Paying Attention in Geography Class…Pays!

Paying Attention in Geography Class…Pays!

February 14, 2013 Research Insights
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(Last Updated On: January 13, 2017)

Geographic Momentum

  • Quoc H. Nguyen
  • A version of the paper can be found here.
  • Want a summary of academic papers with alpha? Check out our free Academic Alpha Database!


Do investors pay attention to foreign market conditions when they evaluate multinational corporations? Using geographic segment disclosures by US multinational companies, I find that stock prices do not promptly incorporate information regarding changes in foreign market conditions. This, in turn, generates return predictability in the cross-section of firms with foreign operations. A simple trading strategy that exploits geographic information yields risk-adjusted return of 135 basis points per month, or 16.2% per year. The predictability cannot be explained by firm’s own momentum, industry momentum, post-earnings-announcement drift, being a conglomerate, or exposure to emerging market risk. Consistent with the investor inattention hypothesis, I further document that smaller firms, as well as firms with less analyst coverage, lower institutional holdings, or more complex foreign sales compositions exhibit stronger return predictability. This paper is the first to document the predictable link between foreign country-level indices returns and US firm-level stock returns, and adds to the growing literature concerning the role of investor inattention and firm complexity in price formation.

Data Sources:

Datastream, CRSP, and COMPUSTAT from 1999 to 2010.

Alpha Highlight:

Geographic Momentum
The results are hypothetical results and are NOT an indicator of future results and do NOT represent returns that any investor actually attained. Indexes are unmanaged, do not reflect management or trading fees, and one cannot invest directly in an index. Additional information regarding the construction of these results is available upon request.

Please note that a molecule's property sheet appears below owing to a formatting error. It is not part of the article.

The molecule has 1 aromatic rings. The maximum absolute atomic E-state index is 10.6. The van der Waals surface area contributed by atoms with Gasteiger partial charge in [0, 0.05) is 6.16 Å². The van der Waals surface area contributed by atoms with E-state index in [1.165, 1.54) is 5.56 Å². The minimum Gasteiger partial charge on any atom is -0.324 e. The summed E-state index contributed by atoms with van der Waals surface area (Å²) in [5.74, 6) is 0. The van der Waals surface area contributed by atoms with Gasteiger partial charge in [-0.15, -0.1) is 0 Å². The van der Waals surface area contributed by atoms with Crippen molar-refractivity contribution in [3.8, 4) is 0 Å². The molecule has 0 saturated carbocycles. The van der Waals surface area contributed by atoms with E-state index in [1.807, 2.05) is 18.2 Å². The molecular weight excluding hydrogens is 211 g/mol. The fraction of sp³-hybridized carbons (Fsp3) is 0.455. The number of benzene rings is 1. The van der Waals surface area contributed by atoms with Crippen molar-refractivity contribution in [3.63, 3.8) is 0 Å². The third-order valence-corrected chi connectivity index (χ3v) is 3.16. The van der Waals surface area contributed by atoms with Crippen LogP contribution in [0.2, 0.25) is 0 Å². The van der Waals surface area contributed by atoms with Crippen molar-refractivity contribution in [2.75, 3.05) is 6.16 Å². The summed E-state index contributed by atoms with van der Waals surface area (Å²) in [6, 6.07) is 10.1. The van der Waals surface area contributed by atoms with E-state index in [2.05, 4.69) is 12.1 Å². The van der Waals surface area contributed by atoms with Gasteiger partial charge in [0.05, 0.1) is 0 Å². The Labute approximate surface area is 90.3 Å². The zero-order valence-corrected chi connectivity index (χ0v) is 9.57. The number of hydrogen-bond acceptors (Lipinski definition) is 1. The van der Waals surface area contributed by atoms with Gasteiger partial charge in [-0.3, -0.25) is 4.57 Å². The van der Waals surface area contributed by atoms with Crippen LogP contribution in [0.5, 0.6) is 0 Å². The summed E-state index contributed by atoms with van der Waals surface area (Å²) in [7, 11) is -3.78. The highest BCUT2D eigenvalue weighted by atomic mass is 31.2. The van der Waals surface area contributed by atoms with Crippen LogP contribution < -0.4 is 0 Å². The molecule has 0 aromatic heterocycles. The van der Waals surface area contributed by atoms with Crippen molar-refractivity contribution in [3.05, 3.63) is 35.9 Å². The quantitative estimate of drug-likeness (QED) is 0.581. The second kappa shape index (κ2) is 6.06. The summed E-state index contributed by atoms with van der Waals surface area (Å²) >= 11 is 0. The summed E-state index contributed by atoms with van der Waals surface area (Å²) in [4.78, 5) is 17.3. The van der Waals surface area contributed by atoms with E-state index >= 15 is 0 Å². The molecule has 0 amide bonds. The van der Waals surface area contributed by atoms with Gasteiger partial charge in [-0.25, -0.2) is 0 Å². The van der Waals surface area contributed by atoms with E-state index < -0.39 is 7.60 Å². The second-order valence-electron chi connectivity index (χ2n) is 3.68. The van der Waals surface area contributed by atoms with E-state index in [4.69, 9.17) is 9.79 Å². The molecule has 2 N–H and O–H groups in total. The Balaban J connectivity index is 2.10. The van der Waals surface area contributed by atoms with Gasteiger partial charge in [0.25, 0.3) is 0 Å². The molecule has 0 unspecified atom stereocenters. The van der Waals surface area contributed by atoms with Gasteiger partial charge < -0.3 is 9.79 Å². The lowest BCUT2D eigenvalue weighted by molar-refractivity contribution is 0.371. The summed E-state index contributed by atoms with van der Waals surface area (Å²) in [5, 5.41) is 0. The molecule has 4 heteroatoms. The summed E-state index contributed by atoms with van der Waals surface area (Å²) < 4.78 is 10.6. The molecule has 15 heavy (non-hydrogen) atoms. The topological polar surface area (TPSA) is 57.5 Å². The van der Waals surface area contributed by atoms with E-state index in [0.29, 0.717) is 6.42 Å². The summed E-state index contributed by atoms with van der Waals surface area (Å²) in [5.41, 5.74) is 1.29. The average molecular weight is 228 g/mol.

Strategy Summary:

  1. Compute each firm’s geographic return each month based on its sales.
    1. For example, if a firm has 50% sales in US, 30% in Canada, and 20% in India, its geographic return would be:
    2. GeoRet = 0.5*(US_Stock_Return) + 0.3*(Canada_Stock_Return) + 0.2*(India_Stock_Return)
  2. At the beginning of each month t, sort stocks in ascending order into 5 quintile portfolios based on lagged geographic returns.
  3. Buy firms in the top 20% of geographic return and short firms in the bottom 20% of geographic return.
  4. Hold for one month and repeat above steps.
  5. Make money.


  • Quoc, currently a PhD student about to graduate, presented this paper in the Drexel Finance Seminar Series a few weeks ago–so this is relatively “Hot off the Press.”
  • Anomaly holds after controlling for various firms’ characteristics and standard risk factors.
  • Investors have limited time and cognition resources to process information from multiple foreign markets and hence delay incorporating those information into stock prices.
  • Data intensive to incorporate geographic sales information.
  • Results may be driven by micro-cap stocks, as the median firm in the sample has a market capitalization of $360 million.

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Definitions of common statistics used in our analysis are available here (towards the bottom)

About the Author

Wesley R. Gray, Ph.D.

After serving as a Captain in the United States Marine Corps, Dr. Gray earned a PhD, and worked as a finance professor at Drexel University. Dr. Gray’s interest in bridging the research gap between academia and industry led him to found Alpha Architect, an asset management that delivers affordable active exposures for tax-sensitive investors. Dr. Gray has published four books and a number of academic articles. Wes is a regular contributor to multiple industry outlets, to include the following: Wall Street Journal, Forbes,, and the CFA Institute. Dr. Gray earned an MBA and a PhD in finance from the University of Chicago and graduated magna cum laude with a BS from The Wharton School of the University of Pennsylvania.